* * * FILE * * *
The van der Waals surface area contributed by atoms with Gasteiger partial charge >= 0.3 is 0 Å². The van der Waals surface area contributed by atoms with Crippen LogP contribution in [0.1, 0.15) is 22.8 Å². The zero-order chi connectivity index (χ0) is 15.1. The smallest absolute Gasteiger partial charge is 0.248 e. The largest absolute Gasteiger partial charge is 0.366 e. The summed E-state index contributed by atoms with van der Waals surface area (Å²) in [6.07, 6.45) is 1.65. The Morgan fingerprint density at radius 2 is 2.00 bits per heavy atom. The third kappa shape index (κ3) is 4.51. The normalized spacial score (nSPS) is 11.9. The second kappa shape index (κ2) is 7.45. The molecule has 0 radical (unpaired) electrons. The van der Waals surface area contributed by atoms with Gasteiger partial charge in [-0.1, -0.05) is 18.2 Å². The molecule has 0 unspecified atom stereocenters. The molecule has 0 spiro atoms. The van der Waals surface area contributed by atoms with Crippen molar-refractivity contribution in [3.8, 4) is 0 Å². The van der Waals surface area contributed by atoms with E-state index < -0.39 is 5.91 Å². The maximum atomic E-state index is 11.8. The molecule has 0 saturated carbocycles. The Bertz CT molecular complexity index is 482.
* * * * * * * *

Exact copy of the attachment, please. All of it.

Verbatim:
The van der Waals surface area contributed by atoms with Gasteiger partial charge >= 0.3 is 0 Å². The van der Waals surface area contributed by atoms with Crippen LogP contribution in [0.1, 0.15) is 22.8 Å². The zero-order chi connectivity index (χ0) is 15.1. The smallest absolute Gasteiger partial charge is 0.248 e. The largest absolute Gasteiger partial charge is 0.366 e. The summed E-state index contributed by atoms with van der Waals surface area (Å²) in [6.07, 6.45) is 1.65. The Morgan fingerprint density at radius 2 is 2.00 bits per heavy atom. The third kappa shape index (κ3) is 4.51. The normalized spacial score (nSPS) is 11.9. The second kappa shape index (κ2) is 7.45. The molecule has 0 radical (unpaired) electrons. The van der Waals surface area contributed by atoms with Gasteiger partial charge in [-0.1, -0.05) is 18.2 Å². The molecule has 0 unspecified atom stereocenters. The molecule has 0 spiro atoms. The van der Waals surface area contributed by atoms with Crippen molar-refractivity contribution in [3.8, 4) is 0 Å². The van der Waals surface area contributed by atoms with E-state index < -0.39 is 5.91 Å². The maximum atomic E-state index is 11.8. The molecule has 0 saturated carbocycles. The Bertz CT molecular complexity index is 482.